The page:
Peppery, Rosy, Citrus-Drenched Memories in a Bottle

A river in a desert is a precious thing. Parched rock and sand support few people, plants or animals. When a river or water body is found in a desert, an Oasis develops. The perfume Riverside that I have created is an homage to the botanical garden and citrus research station of the University of Riverside, California, where I received my degree in Economic Botany. It was as they say, the "salad days" of my youth, involved passionately with my studies, with my husband, dog, cats, environment, and learning how to think, since UCR was a think tank for upperclass and grad students, and the faculty there..

Most of the time, I "worked at" having fun and playing with essential oils and attars, as I was still a few years from discovering concretes and absolutes. As often as possible, I took the UCR bus into UCLA to visit the stacks of the library where ancient herbal books were kept, and to visit a shop in Westwood, The Magic Dragon. There, the owners would draw the shades, lock the door, light up a spliff, and we'd go through their awesome supply of oils and attars from India. Four hippies owned the store, and at any given time, one of them was in India, buying stock. This was in 75-77. They had about 60 oils, all gorgeous, from the common to the extraordinary, like musk root, Ferula sumbul, and chameli and juhi attars.

During this time I found William Kaufman's book Perfume, with its essays by Roudnitska and Carles, and I followed Carles' method of comparison and contrast in studying my oils and how they interacted. I also got Roy Genders book Perfume Through the Ages and Jeanne Rose's Herbs and Things. What fun! But how could I dream of being a perfumer? You had to go to France and that was out of the question. Besides, I cared about the environment, and was determined to follow my studies in sustainable agriculture, biodiversity, companion planting, organic farming, appropriate technology, and herbs and fragrant plants. I figured I'd settle for having "perfume parties" where I'd pull out my stash, clean toothpicks, and carefully dip each one into a different bottle and dab everyone. I also used some essential oils to flavor food and drinks, often with orange blossoms floating in the punch bowl.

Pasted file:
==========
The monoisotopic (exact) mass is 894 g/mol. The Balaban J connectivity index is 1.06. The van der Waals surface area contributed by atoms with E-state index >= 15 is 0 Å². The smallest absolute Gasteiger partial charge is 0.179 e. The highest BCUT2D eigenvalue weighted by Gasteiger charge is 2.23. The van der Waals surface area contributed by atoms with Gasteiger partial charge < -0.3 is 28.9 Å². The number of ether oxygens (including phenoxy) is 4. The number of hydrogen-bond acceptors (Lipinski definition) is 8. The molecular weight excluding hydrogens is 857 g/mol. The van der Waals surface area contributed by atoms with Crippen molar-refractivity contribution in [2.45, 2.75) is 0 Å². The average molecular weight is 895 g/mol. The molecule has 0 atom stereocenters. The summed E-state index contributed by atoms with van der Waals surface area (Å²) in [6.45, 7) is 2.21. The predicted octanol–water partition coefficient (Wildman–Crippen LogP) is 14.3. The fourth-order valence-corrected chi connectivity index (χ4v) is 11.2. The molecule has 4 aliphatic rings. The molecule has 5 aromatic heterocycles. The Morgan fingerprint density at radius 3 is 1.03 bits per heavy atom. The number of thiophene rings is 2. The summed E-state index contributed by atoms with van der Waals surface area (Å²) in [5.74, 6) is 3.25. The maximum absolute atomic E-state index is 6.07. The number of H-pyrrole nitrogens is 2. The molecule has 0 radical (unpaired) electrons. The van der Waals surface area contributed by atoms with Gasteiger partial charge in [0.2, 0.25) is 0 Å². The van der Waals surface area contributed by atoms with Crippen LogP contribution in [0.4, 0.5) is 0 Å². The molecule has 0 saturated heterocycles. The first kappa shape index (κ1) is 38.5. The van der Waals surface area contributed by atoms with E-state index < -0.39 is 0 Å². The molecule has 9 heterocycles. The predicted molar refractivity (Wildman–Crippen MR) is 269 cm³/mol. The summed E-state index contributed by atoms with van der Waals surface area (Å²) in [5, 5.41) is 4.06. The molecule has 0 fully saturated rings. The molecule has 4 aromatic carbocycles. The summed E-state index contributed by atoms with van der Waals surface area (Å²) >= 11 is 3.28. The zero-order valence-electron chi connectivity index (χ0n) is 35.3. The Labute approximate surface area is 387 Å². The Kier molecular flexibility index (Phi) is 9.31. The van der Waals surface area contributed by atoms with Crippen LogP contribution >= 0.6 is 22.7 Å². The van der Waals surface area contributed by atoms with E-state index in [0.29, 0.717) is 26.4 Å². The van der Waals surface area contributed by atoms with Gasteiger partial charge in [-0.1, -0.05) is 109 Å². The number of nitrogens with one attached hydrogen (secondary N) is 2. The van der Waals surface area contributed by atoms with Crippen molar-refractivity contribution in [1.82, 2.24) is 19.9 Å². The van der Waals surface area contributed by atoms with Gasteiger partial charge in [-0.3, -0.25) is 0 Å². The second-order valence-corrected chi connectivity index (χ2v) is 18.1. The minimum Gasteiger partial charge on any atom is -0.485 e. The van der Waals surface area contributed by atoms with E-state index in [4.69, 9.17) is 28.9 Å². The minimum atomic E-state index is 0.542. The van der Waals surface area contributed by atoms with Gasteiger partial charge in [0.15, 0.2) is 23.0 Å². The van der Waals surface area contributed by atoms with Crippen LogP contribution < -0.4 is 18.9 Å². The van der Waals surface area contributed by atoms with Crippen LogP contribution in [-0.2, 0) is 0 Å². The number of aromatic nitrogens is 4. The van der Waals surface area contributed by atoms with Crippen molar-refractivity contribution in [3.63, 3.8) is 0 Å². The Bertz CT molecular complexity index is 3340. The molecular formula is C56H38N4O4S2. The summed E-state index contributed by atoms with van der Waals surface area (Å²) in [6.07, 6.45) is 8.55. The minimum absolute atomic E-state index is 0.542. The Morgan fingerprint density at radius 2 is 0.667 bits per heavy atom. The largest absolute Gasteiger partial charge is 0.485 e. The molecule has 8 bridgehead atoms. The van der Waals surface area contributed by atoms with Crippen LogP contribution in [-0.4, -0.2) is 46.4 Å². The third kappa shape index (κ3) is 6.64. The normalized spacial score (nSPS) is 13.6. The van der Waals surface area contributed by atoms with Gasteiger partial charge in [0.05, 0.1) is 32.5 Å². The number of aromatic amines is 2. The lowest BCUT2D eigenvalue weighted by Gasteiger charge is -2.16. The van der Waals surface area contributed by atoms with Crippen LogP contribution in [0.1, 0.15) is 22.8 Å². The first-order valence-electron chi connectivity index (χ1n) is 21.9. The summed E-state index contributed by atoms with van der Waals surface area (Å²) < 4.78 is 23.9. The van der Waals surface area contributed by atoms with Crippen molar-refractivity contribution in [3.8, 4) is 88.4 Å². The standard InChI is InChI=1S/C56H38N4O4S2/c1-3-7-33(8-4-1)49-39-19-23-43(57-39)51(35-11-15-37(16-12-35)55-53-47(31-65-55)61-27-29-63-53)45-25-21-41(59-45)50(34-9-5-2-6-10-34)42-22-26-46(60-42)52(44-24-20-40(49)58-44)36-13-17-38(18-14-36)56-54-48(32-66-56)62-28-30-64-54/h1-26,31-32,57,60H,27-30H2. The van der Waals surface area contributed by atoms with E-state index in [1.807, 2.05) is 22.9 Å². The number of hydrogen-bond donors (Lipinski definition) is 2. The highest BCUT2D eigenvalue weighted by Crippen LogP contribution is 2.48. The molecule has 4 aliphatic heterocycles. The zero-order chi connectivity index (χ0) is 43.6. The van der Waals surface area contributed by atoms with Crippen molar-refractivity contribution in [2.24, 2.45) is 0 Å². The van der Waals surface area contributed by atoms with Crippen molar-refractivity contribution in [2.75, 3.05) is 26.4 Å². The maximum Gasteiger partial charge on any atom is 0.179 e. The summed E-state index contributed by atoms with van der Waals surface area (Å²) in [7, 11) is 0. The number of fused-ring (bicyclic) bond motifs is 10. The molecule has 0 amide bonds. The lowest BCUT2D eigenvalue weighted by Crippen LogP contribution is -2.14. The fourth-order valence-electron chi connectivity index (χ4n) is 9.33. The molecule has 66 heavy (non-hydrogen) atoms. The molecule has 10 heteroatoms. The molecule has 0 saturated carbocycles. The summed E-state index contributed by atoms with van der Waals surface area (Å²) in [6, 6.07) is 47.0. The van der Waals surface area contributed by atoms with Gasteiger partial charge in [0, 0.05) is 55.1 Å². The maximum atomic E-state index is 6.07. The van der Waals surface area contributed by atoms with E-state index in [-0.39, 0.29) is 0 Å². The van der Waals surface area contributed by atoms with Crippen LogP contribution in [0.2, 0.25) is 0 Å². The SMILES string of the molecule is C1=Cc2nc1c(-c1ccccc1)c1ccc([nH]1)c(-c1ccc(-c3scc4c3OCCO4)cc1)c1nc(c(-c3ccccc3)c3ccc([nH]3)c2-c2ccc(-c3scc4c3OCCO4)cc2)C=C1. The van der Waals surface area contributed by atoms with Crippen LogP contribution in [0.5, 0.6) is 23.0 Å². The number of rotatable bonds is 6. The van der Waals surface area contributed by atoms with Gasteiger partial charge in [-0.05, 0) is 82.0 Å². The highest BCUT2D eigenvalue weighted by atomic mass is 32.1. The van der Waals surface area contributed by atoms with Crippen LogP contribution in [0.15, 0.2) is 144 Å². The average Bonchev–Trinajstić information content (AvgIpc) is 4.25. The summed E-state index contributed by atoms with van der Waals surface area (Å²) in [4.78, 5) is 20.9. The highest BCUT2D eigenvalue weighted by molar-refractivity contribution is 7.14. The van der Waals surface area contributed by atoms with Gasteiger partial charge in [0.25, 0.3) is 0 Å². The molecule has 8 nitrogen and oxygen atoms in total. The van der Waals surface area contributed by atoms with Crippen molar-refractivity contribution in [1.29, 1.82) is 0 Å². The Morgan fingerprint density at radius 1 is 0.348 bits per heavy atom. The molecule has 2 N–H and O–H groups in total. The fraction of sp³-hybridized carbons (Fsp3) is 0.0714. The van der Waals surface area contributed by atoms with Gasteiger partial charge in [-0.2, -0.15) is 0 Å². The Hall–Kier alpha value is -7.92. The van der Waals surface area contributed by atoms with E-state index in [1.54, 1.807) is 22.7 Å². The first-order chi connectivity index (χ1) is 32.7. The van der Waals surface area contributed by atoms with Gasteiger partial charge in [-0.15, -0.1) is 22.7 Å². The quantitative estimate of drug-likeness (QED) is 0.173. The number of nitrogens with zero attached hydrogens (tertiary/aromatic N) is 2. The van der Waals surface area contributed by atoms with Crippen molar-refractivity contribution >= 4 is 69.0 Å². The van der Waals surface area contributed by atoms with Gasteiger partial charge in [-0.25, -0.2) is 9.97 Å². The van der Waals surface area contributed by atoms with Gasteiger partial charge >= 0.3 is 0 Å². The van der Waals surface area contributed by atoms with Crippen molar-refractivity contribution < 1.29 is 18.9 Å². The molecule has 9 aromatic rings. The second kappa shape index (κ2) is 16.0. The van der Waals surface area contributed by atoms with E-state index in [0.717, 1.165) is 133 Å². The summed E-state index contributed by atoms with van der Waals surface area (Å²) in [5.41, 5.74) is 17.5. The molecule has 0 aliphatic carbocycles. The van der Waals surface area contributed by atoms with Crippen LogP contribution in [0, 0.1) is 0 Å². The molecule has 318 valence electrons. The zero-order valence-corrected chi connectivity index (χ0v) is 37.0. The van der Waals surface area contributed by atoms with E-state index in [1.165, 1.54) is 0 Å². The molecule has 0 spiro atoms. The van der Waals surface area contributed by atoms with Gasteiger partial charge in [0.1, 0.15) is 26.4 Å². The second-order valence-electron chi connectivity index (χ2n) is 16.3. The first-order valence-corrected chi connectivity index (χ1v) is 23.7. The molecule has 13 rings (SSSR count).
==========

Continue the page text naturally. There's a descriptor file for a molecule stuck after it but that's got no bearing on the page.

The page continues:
UCR is one of the premier citrus research stations in the world. Over 1200 varieties of citrus are grown there, and I took several citrus labs, where I first saw shaddocks as big as small watermelons, Thai lime leaf with its "brain fruit", and every oddity in the Rutaceae imaginable. We crushed the leaves, examined the flowers and fruits, and deconstructed the plant to know how and why it grew. I also did an internship at the UCR botanic garden and produced a booklet for them "Landscaping with Herbs". The garden had over 160 varieties of herbs, and my ethnobotany professor assisted me in the research into their history, folklore and uses.

One event stands out clearly in my memory. One of the campus boulevards was lined up the median with the sour orange trees that produce "neroli" blossoms. Early one morning, my husband and I, armed with buckets, worked our way up the median, stripping off the blossoms. Back home, I put the blossoms in big jars and covered them with vodka. That "splash" lasted for years, decanted off into smaller and smaller jars. We also hit the Riverside city rose garden early one morning (if I recall correctly, these raids were always early on Sunday mornings), and yes, stripped the roses. What's the statute of limitations? LOL.

At home, they were spread on the bed in the second bedroom to dry, truly a "bed of roses", which Lenny da PussyCat jumped on for a nap.

Fast forward to my homage perfume of Riverside. There was a huge California Pink Peppercorn tree in our yard. I used to strip the peppercorns, smash them into a steak to marinate, and grill the steak. Yummy. My inspiration for the Riverside Perfume includes that pink peppercorn, roses and citrus. Bees, soil and vanilla also figure prominently, since I was always dodging bees there when I went after citrus blossoms, my husband studied soil science, and I saw my first vanilla orchid vine there.

It's a fun, romantic perfume, and the illustration captures the desert atmosphere of Riverside, the mountains that form a backdrop, the Oasis of water and study, and the fragrant path I followed, two paths that converge out of the frame, decades in the future. Now Riverside fills the air, caresses your body, floral and citrus and sweetly vanilla, a lovely oasis of scent.


  1. Wonderful post. Love the history of your sensibility it reveals.

  2. Did you make that image Anya? It's a really fun one, and such an apt choice for this post. I somehow love this image of you "stripping" the flowers of their lovliness, and the peppercorns of their tastiness for your meal, to further enjoy what you're noticing around you :) I've never seen a vanilla orchard vine, how neat that you could!

  3. Luccia,
    All the paths really did merge ;-)

    I made it. I'm really into playing around with visual reps right now, but I'm rather against making a logo for the business, strangely.

    Eat it, snip it, raid the botanic garden, lol!

    I have a vanilla orchid on my back fence, continually overrun by the various jasmine sambacs there!


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